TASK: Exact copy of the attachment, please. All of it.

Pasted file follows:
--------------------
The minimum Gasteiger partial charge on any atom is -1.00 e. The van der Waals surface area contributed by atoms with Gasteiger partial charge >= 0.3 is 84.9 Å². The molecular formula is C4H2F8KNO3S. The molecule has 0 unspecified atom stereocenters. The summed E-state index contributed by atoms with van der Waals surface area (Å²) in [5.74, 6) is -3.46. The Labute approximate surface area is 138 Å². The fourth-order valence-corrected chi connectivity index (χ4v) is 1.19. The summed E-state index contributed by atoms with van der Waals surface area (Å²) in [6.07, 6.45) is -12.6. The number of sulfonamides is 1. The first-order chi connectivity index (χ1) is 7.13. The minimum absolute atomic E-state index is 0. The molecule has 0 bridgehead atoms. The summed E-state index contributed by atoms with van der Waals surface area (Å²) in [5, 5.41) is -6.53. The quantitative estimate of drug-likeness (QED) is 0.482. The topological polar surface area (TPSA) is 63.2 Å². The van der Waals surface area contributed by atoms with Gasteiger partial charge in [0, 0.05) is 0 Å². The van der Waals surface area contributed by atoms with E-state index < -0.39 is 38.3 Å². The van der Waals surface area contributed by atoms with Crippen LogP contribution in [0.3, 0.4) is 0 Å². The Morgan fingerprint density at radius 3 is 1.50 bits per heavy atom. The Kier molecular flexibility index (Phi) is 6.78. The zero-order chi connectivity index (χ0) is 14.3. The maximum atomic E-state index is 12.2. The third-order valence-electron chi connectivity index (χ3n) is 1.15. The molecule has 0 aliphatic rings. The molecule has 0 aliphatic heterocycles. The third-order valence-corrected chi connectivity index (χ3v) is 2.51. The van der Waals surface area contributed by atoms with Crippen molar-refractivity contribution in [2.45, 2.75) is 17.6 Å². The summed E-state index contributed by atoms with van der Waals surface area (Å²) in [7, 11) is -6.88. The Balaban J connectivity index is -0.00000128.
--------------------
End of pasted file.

The minimum Gasteiger partial charge on any atom is -1.00 e. The van der Waals surface area contributed by atoms with Gasteiger partial charge >= 0.3 is 84.9 Å². The molecular formula is C4H2F8KNO3S. The molecule has 0 unspecified atom stereocenters. The summed E-state index contributed by atoms with van der Waals surface area (Å²) in [5.74, 6) is -3.46. The Labute approximate surface area is 138 Å². The fourth-order valence-corrected chi connectivity index (χ4v) is 1.19. The summed E-state index contributed by atoms with van der Waals surface area (Å²) in [6.07, 6.45) is -12.6. The number of sulfonamides is 1. The first-order chi connectivity index (χ1) is 7.13. The minimum absolute atomic E-state index is 0. The molecule has 0 bridgehead atoms. The summed E-state index contributed by atoms with van der Waals surface area (Å²) in [5, 5.41) is -6.53. The quantitative estimate of drug-likeness (QED) is 0.482. The topological polar surface area (TPSA) is 63.2 Å². The van der Waals surface area contributed by atoms with Gasteiger partial charge in [0, 0.05) is 0 Å². The van der Waals surface area contributed by atoms with E-state index < -0.39 is 38.3 Å². The van der Waals surface area contributed by atoms with Crippen LogP contribution in [0.3, 0.4) is 0 Å². The Morgan fingerprint density at radius 3 is 1.50 bits per heavy atom. The Kier molecular flexibility index (Phi) is 6.78. The zero-order chi connectivity index (χ0) is 14.3. The maximum atomic E-state index is 12.2. The third-order valence-electron chi connectivity index (χ3n) is 1.15. The molecule has 0 aliphatic rings. The molecule has 0 aliphatic heterocycles. The third-order valence-corrected chi connectivity index (χ3v) is 2.51. The van der Waals surface area contributed by atoms with Crippen molar-refractivity contribution in [2.45, 2.75) is 17.6 Å². The summed E-state index contributed by atoms with van der Waals surface area (Å²) in [7, 11) is -6.88. The Balaban J connectivity index is -0.00000128.